James Crawford’s Fallen Glory: The Lives and Deaths of History’s Greatest Buildings delves into the biographies of 21 of the world’s most fascinating lost and ruined buildings, from the dawn of civilization to the cyber era. A unique guide to a world of vanished architecture, the book profiles such iconic structures as the Tower of Babel, the Bastille, and the Berlin Wall, illustrating how the lives of these structures represent the love and betrayal, catastrophe and hope, of each time period. Crawford uses the historical context of war, religion, politics, and art as a backdrop; their stories provide the stage for a rich array of characters ranging from Gilgamesh to Agamemnon, and Catherine the Great to Adolf Hitler. Author Alexander McCall Smith praised it as “a lovely, wise book.”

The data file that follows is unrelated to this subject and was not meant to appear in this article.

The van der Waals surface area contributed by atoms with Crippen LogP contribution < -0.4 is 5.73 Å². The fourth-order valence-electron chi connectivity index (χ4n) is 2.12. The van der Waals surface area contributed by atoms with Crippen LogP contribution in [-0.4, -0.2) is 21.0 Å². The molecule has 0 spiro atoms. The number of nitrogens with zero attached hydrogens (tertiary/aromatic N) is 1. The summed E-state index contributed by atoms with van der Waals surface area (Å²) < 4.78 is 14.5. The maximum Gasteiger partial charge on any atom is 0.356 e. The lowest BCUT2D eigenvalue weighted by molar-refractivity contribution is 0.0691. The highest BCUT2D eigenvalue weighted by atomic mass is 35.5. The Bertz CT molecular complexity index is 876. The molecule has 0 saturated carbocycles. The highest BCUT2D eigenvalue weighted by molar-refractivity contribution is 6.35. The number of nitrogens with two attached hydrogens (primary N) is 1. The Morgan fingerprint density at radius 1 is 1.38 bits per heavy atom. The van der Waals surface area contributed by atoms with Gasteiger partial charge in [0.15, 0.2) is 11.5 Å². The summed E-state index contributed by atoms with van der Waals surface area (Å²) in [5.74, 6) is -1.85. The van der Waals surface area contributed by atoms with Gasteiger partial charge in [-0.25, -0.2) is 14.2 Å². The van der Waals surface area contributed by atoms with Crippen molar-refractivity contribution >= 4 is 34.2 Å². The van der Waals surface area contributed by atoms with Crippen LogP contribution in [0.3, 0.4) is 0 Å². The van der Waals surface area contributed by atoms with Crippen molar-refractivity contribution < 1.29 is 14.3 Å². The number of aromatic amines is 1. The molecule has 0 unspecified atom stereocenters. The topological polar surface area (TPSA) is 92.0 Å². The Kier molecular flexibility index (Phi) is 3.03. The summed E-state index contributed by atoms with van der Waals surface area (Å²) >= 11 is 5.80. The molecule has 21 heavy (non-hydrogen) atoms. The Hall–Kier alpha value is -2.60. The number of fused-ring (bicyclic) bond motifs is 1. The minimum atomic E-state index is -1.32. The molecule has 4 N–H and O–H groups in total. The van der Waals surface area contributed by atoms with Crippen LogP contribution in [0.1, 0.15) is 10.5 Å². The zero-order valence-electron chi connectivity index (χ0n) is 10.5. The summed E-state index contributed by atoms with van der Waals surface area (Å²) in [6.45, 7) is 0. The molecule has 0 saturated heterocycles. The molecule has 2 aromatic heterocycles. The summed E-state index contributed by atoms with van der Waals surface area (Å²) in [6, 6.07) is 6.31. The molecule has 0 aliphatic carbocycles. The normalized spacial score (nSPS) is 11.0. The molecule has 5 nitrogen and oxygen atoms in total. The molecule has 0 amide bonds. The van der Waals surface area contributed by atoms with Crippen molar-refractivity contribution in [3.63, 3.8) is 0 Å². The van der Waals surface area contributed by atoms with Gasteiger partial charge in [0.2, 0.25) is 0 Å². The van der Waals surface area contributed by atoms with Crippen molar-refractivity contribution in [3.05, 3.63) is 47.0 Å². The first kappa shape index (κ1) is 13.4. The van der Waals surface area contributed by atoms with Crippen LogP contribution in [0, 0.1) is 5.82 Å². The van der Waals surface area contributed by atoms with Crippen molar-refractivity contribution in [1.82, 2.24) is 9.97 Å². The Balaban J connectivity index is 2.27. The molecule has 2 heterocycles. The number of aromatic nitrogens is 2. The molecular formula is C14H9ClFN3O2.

Crawford works for Scotland’s National Collection of architecture and archaeology, and has previously written a number of photographic books, including Above Scotland: The National Collection of Aerial Photography, Victorian Scotland, Scotland’s Landscapes, and Aerofilms: A History of Britain from Above. In 2013, he wrote and acted as design consultant on Telling Scotland’s Story, a graphic novel guide to Scottish archaeology.
“Magnificent. . . . Many of these buildings can be seen as microcosms of the decline and fall of whole civilizations.” —Daily Telegraph (5 Star Review, UK)